I came across an article on InfoWorld about a blog post from a Microsoft tech regarding Windows Machine SID’s and the myths that surround them. The InfoWorld article is mostly fluff, but the blog post is well worth the read. Basically, machines that are imaged without being sysprepped usually have the same machine SID’s. It’s long been believed that this is a security issue. It turns out that’s not the case. Machines can be on the same network with the same SID”s if the machine is not already connected to a domain, not going to be promoted to a Domain Controller, and if there isn’t an application that reacts badly to it. (The example given is applications that use the Machine SID as their own ID’s.) The bottom line is that machines SHOULD BE SYSPREPED to prevent any known and unknown issues. Also, Microsoft will not support machines that don’t have unique SID’s. Sysprep is easy to run. Don’t slack off just because it might not cause a problem.
The reason that I began considering NewSID for retirement is that, although people generally reported success with it on Windows Vista, I hadn’t fully tested it myself and I got occasional reports that some Windows component would fail after NewSID was used. When I set out to look into the reports I took a step back to understand how duplicate SIDs could cause problems, a belief that I had taken on faith like everyone else. The more I thought about it, the more I became convinced that machine SID duplication – having multiple computers with the same machine SID – doesn’t pose any problem, security or otherwise. I took my conclusion to the Windows security and deployment teams and no one could come up with a scenario where two systems with the same machine SID, whether in a Workgroup or a Domain, would cause an issue. At that point the decision to retire NewSID became obvious.
I realize that the news that it’s okay to have duplicate machine SIDs comes as a surprise to many, especially since changing SIDs on imaged systems has been a fundamental principle of image deployment since Windows NT’s inception. This blog post debunks the myth with facts by first describing the machine SID, explaining how Windows uses SIDs, and then showing that – with one exception – Windows never exposes a machine SID outside its computer, proving that it’s okay to have systems with the same machine SID. Note that Sysprep resets other machine-specific state that, if duplicated, can cause problems for certain applications like Windows Server Update Services (WSUS), so MIcrosoft’s support policy will still require cloned systems to be made unique with Sysprep.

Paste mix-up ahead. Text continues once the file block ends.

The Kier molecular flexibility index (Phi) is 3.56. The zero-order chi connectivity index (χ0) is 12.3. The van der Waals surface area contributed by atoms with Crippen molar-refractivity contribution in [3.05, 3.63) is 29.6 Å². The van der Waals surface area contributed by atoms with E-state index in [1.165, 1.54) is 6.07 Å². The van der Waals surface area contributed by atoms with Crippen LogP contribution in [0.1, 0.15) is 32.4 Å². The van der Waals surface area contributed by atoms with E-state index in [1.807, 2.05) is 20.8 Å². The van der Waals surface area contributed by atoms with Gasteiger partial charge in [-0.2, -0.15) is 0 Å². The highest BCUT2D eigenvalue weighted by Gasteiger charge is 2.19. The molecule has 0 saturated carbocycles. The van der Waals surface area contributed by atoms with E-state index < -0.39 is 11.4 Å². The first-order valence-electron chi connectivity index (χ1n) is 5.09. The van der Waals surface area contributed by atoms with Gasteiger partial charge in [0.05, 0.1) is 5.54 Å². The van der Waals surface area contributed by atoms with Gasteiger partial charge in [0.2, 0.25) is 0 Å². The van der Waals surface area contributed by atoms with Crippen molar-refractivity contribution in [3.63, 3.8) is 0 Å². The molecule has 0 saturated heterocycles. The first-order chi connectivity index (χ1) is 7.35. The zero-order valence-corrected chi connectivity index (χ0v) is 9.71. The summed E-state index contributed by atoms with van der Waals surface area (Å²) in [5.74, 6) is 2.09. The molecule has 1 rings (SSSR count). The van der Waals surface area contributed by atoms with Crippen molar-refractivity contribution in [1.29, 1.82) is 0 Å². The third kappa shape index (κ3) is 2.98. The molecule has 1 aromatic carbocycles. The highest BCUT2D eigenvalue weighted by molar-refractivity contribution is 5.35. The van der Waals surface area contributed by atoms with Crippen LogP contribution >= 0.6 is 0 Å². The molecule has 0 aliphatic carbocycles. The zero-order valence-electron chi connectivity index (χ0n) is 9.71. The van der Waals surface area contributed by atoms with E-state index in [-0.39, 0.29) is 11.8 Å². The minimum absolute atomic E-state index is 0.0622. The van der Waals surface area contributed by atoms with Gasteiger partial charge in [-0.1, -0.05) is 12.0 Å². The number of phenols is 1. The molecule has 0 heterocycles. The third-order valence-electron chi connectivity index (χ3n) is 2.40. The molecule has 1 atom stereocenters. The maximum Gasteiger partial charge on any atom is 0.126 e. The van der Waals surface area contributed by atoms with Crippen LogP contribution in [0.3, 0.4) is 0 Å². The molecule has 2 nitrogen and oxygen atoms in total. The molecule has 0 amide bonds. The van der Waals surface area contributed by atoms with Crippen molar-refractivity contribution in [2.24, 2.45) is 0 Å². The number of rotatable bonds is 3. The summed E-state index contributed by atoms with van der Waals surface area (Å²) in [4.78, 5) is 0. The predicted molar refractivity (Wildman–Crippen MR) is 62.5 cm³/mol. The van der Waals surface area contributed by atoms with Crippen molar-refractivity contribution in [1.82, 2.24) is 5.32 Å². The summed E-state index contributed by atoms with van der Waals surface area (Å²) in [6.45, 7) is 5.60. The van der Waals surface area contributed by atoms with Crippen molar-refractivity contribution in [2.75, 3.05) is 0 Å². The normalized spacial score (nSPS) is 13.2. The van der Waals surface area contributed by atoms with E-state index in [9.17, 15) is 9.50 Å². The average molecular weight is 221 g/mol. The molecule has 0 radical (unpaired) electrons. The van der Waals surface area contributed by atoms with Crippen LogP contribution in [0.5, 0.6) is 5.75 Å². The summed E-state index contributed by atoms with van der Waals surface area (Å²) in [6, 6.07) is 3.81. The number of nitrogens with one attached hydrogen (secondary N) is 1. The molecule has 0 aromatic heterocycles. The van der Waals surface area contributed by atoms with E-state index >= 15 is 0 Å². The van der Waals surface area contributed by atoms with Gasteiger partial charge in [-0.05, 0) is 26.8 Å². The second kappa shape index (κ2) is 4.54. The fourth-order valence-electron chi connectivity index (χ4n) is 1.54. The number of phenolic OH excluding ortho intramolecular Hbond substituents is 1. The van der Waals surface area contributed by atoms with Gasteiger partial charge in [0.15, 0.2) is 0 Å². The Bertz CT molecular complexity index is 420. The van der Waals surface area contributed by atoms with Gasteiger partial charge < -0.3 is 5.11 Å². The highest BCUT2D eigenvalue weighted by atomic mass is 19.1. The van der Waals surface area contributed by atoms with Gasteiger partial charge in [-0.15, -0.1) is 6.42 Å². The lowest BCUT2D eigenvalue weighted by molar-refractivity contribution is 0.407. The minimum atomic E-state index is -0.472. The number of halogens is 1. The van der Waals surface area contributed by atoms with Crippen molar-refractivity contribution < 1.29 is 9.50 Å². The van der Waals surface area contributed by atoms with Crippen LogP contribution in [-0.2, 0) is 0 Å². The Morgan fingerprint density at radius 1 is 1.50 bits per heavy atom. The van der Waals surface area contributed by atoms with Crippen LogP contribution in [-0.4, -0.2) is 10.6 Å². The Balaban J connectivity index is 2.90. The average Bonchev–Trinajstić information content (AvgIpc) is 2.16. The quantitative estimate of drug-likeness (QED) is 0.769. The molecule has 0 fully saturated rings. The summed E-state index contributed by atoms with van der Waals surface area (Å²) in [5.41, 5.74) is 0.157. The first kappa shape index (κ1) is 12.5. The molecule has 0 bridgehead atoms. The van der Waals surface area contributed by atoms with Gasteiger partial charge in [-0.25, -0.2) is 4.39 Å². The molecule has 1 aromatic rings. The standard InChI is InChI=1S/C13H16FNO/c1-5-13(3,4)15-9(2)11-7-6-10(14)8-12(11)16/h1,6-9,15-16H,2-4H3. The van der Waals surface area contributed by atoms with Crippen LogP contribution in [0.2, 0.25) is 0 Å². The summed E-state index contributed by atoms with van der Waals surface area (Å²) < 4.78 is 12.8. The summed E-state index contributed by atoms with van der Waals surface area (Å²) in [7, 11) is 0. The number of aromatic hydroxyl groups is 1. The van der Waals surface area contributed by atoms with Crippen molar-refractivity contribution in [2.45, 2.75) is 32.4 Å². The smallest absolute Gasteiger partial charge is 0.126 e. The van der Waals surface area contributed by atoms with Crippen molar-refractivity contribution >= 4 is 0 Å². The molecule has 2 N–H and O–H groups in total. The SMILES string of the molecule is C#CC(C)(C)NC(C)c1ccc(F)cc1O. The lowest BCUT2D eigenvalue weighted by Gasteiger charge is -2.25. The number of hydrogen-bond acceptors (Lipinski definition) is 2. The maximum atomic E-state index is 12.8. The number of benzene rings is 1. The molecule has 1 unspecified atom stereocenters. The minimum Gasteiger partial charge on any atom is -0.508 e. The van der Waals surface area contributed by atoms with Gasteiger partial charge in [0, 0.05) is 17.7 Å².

You can read the full article here.
You should also read this follow-up post by Microsoft tech Aaron Margosis that explains the difference between Machine SID’s and Domain SID’s. The key statement in his post: “So while it’s OK to clone a system before it joins a domain, doing so after it joins a domain (and is assigned a domain computer account and a corresponding domain SID) will cause problems.”
Posted in Computers, Internet Security, IT, Microsoft, PC's, Technology, Useful, Virtualization, Windows, Windows 7, Windows Vista
I support a website for a small organization that needs a web presence. The site was built in 2000 using FrontPage. They want to make the site current and add a few features including a discussion forum. I did a lot of searching to find bulletin board software that had a “news” feature and could be updated fairly easily. A photo gallery was a plus. I was pretty well settled on VBulletin, but I didn’t like that I had to pay for software that hadn’t been released yet. I kept looking around and I started paying more attention to Invision Power.
I recently purchased Invision Power Board and their add-on apps (IP Content, IP Gallery, and IP Downloads). I couldn’t be happier with the results. Invisions software met my requirements perfectly. I was able to build a front end website with a private board, photo gallery, and download section for forms and documents.
There are two things that make IPB 3 special and unique. One is that all the software comes from Invision. I don’t have to purchase unreliable and sparsely supported 3rd party mods. The other is that the admin tool is very easy to use. From navigation to configuration, IPB’s admin tool is sophisticated without being complicated. I feel like Invision has thought about the many requirements of a modern discussion forum, and included them in their software.